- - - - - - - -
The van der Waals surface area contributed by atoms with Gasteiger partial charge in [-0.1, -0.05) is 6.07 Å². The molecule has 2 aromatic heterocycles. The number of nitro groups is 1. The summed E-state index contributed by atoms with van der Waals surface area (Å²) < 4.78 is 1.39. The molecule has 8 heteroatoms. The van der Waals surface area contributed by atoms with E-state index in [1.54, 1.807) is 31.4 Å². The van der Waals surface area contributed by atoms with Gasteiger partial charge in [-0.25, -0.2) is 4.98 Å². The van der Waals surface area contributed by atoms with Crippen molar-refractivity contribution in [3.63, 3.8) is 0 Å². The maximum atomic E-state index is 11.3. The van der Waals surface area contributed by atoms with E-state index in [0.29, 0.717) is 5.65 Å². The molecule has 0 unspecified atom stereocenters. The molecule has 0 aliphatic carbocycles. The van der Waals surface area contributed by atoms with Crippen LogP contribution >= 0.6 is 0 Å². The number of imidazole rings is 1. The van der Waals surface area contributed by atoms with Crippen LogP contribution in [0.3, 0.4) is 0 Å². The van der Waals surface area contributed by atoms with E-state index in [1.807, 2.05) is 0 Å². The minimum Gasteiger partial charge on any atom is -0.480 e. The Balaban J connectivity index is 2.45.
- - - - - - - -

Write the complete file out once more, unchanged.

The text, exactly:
The van der Waals surface area contributed by atoms with Gasteiger partial charge in [-0.1, -0.05) is 6.07 Å². The molecule has 2 aromatic heterocycles. The number of nitro groups is 1. The summed E-state index contributed by atoms with van der Waals surface area (Å²) < 4.78 is 1.39. The molecule has 8 heteroatoms. The van der Waals surface area contributed by atoms with E-state index in [1.54, 1.807) is 31.4 Å². The van der Waals surface area contributed by atoms with Gasteiger partial charge in [-0.25, -0.2) is 4.98 Å². The van der Waals surface area contributed by atoms with Crippen molar-refractivity contribution in [3.63, 3.8) is 0 Å². The maximum atomic E-state index is 11.3. The van der Waals surface area contributed by atoms with E-state index in [0.29, 0.717) is 5.65 Å². The molecule has 0 unspecified atom stereocenters. The molecule has 0 aliphatic carbocycles. The van der Waals surface area contributed by atoms with Crippen LogP contribution >= 0.6 is 0 Å². The number of imidazole rings is 1. The van der Waals surface area contributed by atoms with Crippen LogP contribution in [0.3, 0.4) is 0 Å². The van der Waals surface area contributed by atoms with E-state index in [1.807, 2.05) is 0 Å². The minimum Gasteiger partial charge on any atom is -0.480 e. The Balaban J connectivity index is 2.45.